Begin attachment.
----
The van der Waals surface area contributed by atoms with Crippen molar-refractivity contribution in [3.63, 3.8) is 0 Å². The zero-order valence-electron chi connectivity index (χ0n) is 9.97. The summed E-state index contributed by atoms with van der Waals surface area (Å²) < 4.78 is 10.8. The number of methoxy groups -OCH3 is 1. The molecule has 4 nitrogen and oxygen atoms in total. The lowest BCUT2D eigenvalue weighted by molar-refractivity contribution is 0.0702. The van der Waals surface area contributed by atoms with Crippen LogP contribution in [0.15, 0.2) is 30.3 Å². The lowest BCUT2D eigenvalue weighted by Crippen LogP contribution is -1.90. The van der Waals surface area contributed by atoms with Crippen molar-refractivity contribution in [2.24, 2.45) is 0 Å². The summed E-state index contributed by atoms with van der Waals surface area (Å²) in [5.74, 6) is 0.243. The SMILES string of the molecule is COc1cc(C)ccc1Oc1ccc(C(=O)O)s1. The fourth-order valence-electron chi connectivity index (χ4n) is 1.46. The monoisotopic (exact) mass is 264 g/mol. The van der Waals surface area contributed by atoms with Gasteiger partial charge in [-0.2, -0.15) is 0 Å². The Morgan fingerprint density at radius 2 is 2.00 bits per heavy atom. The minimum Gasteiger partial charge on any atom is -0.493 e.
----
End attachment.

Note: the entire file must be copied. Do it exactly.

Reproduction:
The van der Waals surface area contributed by atoms with Crippen molar-refractivity contribution in [3.63, 3.8) is 0 Å². The zero-order valence-electron chi connectivity index (χ0n) is 9.97. The summed E-state index contributed by atoms with van der Waals surface area (Å²) < 4.78 is 10.8. The number of methoxy groups -OCH3 is 1. The molecule has 4 nitrogen and oxygen atoms in total. The lowest BCUT2D eigenvalue weighted by molar-refractivity contribution is 0.0702. The van der Waals surface area contributed by atoms with Crippen LogP contribution in [0.15, 0.2) is 30.3 Å². The lowest BCUT2D eigenvalue weighted by Crippen LogP contribution is -1.90. The van der Waals surface area contributed by atoms with Crippen molar-refractivity contribution in [2.24, 2.45) is 0 Å². The summed E-state index contributed by atoms with van der Waals surface area (Å²) in [5.74, 6) is 0.243. The SMILES string of the molecule is COc1cc(C)ccc1Oc1ccc(C(=O)O)s1. The fourth-order valence-electron chi connectivity index (χ4n) is 1.46. The monoisotopic (exact) mass is 264 g/mol. The van der Waals surface area contributed by atoms with Gasteiger partial charge in [-0.2, -0.15) is 0 Å². The Morgan fingerprint density at radius 2 is 2.00 bits per heavy atom. The minimum Gasteiger partial charge on any atom is -0.493 e.